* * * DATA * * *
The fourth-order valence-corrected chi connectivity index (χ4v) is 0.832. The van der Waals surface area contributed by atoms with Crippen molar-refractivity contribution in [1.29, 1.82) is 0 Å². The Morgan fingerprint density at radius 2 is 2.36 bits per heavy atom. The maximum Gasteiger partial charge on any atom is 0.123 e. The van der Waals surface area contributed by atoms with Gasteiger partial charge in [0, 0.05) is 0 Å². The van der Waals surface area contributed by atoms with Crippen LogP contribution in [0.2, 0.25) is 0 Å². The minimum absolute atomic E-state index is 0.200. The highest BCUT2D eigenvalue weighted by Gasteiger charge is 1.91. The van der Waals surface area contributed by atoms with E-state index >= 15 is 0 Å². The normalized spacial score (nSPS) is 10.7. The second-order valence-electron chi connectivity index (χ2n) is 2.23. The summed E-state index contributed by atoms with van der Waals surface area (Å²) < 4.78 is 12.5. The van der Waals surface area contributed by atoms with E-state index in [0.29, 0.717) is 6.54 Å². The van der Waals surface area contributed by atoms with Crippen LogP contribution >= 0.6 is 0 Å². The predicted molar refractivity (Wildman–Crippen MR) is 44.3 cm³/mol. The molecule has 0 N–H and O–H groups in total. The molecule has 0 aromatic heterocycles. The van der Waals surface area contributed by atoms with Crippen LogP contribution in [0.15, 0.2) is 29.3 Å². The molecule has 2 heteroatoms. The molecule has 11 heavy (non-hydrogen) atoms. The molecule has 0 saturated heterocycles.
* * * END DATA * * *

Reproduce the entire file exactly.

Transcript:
The fourth-order valence-corrected chi connectivity index (χ4v) is 0.832. The van der Waals surface area contributed by atoms with Crippen molar-refractivity contribution in [1.29, 1.82) is 0 Å². The Morgan fingerprint density at radius 2 is 2.36 bits per heavy atom. The maximum Gasteiger partial charge on any atom is 0.123 e. The van der Waals surface area contributed by atoms with Gasteiger partial charge in [0, 0.05) is 0 Å². The van der Waals surface area contributed by atoms with Crippen LogP contribution in [0.2, 0.25) is 0 Å². The minimum absolute atomic E-state index is 0.200. The highest BCUT2D eigenvalue weighted by Gasteiger charge is 1.91. The van der Waals surface area contributed by atoms with E-state index >= 15 is 0 Å². The normalized spacial score (nSPS) is 10.7. The second-order valence-electron chi connectivity index (χ2n) is 2.23. The summed E-state index contributed by atoms with van der Waals surface area (Å²) < 4.78 is 12.5. The van der Waals surface area contributed by atoms with E-state index in [0.29, 0.717) is 6.54 Å². The van der Waals surface area contributed by atoms with Crippen LogP contribution >= 0.6 is 0 Å². The predicted molar refractivity (Wildman–Crippen MR) is 44.3 cm³/mol. The molecule has 0 N–H and O–H groups in total. The molecule has 0 aromatic heterocycles. The van der Waals surface area contributed by atoms with Crippen LogP contribution in [0.15, 0.2) is 29.3 Å². The molecule has 2 heteroatoms. The molecule has 11 heavy (non-hydrogen) atoms. The molecule has 0 saturated heterocycles.